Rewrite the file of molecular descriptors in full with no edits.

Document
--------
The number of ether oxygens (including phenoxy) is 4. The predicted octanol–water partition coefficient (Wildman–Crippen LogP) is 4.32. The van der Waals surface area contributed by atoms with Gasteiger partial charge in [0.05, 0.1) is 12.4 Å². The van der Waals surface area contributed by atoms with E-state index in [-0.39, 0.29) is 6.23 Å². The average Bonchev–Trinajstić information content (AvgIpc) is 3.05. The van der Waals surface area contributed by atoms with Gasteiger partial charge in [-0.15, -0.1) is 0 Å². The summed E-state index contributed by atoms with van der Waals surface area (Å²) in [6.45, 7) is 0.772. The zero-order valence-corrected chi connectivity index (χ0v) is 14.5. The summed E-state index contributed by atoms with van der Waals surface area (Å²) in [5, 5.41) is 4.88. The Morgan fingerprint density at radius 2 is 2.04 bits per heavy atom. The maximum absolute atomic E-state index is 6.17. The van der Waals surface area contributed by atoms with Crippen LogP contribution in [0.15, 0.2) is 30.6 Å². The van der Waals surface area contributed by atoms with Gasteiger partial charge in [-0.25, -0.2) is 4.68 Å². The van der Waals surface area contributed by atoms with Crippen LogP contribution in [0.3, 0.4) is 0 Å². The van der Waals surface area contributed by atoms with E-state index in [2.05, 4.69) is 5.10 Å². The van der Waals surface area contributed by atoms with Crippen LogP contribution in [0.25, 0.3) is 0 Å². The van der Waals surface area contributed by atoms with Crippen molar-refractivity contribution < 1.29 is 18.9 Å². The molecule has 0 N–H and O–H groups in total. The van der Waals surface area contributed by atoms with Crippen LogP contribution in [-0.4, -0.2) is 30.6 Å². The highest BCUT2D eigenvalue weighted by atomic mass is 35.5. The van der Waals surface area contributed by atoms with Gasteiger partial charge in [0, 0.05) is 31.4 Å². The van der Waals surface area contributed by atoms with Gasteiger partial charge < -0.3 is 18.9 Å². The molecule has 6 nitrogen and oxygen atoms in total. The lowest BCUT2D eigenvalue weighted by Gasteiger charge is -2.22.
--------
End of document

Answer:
The number of ether oxygens (including phenoxy) is 4. The predicted octanol–water partition coefficient (Wildman–Crippen LogP) is 4.32. The van der Waals surface area contributed by atoms with Gasteiger partial charge in [0.05, 0.1) is 12.4 Å². The van der Waals surface area contributed by atoms with E-state index in [-0.39, 0.29) is 6.23 Å². The average Bonchev–Trinajstić information content (AvgIpc) is 3.05. The van der Waals surface area contributed by atoms with Gasteiger partial charge in [-0.15, -0.1) is 0 Å². The summed E-state index contributed by atoms with van der Waals surface area (Å²) in [6.45, 7) is 0.772. The zero-order valence-corrected chi connectivity index (χ0v) is 14.5. The summed E-state index contributed by atoms with van der Waals surface area (Å²) in [5, 5.41) is 4.88. The Morgan fingerprint density at radius 2 is 2.04 bits per heavy atom. The maximum absolute atomic E-state index is 6.17. The van der Waals surface area contributed by atoms with Crippen LogP contribution in [0.15, 0.2) is 30.6 Å². The van der Waals surface area contributed by atoms with Gasteiger partial charge in [-0.25, -0.2) is 4.68 Å². The van der Waals surface area contributed by atoms with Crippen LogP contribution in [0.3, 0.4) is 0 Å². The van der Waals surface area contributed by atoms with E-state index in [2.05, 4.69) is 5.10 Å². The van der Waals surface area contributed by atoms with Crippen LogP contribution in [0.25, 0.3) is 0 Å². The van der Waals surface area contributed by atoms with Crippen molar-refractivity contribution < 1.29 is 18.9 Å². The molecule has 0 N–H and O–H groups in total. The van der Waals surface area contributed by atoms with Crippen LogP contribution in [-0.4, -0.2) is 30.6 Å². The highest BCUT2D eigenvalue weighted by atomic mass is 35.5. The van der Waals surface area contributed by atoms with Gasteiger partial charge in [0, 0.05) is 31.4 Å². The van der Waals surface area contributed by atoms with Gasteiger partial charge < -0.3 is 18.9 Å². The molecule has 6 nitrogen and oxygen atoms in total. The lowest BCUT2D eigenvalue weighted by Gasteiger charge is -2.22.